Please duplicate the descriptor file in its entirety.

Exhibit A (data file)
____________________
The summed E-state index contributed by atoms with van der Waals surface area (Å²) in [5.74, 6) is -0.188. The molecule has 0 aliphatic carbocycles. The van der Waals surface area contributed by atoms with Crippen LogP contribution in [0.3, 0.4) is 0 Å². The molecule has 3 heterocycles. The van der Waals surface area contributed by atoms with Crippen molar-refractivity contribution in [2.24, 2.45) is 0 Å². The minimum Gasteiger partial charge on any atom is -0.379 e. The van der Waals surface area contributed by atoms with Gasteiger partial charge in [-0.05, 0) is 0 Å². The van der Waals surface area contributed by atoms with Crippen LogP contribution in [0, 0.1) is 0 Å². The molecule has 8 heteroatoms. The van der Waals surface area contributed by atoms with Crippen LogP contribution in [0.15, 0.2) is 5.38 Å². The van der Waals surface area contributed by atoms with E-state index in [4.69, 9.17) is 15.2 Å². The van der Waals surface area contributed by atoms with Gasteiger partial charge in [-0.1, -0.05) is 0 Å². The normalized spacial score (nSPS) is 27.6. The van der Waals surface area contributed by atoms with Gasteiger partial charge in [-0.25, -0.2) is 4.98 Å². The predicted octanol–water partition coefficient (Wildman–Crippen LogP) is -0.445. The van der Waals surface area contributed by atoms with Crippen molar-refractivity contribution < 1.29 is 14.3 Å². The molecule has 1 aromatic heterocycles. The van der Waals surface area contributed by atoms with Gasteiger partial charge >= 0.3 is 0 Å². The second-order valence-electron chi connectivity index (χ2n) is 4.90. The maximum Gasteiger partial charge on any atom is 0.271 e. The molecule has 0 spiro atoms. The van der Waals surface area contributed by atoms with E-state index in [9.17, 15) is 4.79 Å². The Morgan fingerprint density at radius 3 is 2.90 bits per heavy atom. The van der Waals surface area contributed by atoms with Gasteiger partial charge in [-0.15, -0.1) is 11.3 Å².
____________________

The summed E-state index contributed by atoms with van der Waals surface area (Å²) in [5.74, 6) is -0.188. The molecule has 0 aliphatic carbocycles. The van der Waals surface area contributed by atoms with Crippen LogP contribution in [0.3, 0.4) is 0 Å². The molecule has 3 heterocycles. The van der Waals surface area contributed by atoms with Crippen molar-refractivity contribution in [2.24, 2.45) is 0 Å². The minimum Gasteiger partial charge on any atom is -0.379 e. The van der Waals surface area contributed by atoms with Gasteiger partial charge in [-0.05, 0) is 0 Å². The van der Waals surface area contributed by atoms with Crippen LogP contribution in [0, 0.1) is 0 Å². The molecule has 8 heteroatoms. The van der Waals surface area contributed by atoms with Crippen LogP contribution in [0.15, 0.2) is 5.38 Å². The van der Waals surface area contributed by atoms with E-state index in [4.69, 9.17) is 15.2 Å². The van der Waals surface area contributed by atoms with Gasteiger partial charge in [-0.1, -0.05) is 0 Å². The normalized spacial score (nSPS) is 27.6. The van der Waals surface area contributed by atoms with Gasteiger partial charge in [-0.25, -0.2) is 4.98 Å². The predicted octanol–water partition coefficient (Wildman–Crippen LogP) is -0.445. The van der Waals surface area contributed by atoms with Crippen molar-refractivity contribution < 1.29 is 14.3 Å². The molecule has 1 aromatic heterocycles. The van der Waals surface area contributed by atoms with Gasteiger partial charge >= 0.3 is 0 Å². The second-order valence-electron chi connectivity index (χ2n) is 4.90. The maximum Gasteiger partial charge on any atom is 0.271 e. The molecule has 0 spiro atoms. The van der Waals surface area contributed by atoms with E-state index in [9.17, 15) is 4.79 Å². The Morgan fingerprint density at radius 3 is 2.90 bits per heavy atom. The van der Waals surface area contributed by atoms with Gasteiger partial charge in [-0.15, -0.1) is 11.3 Å².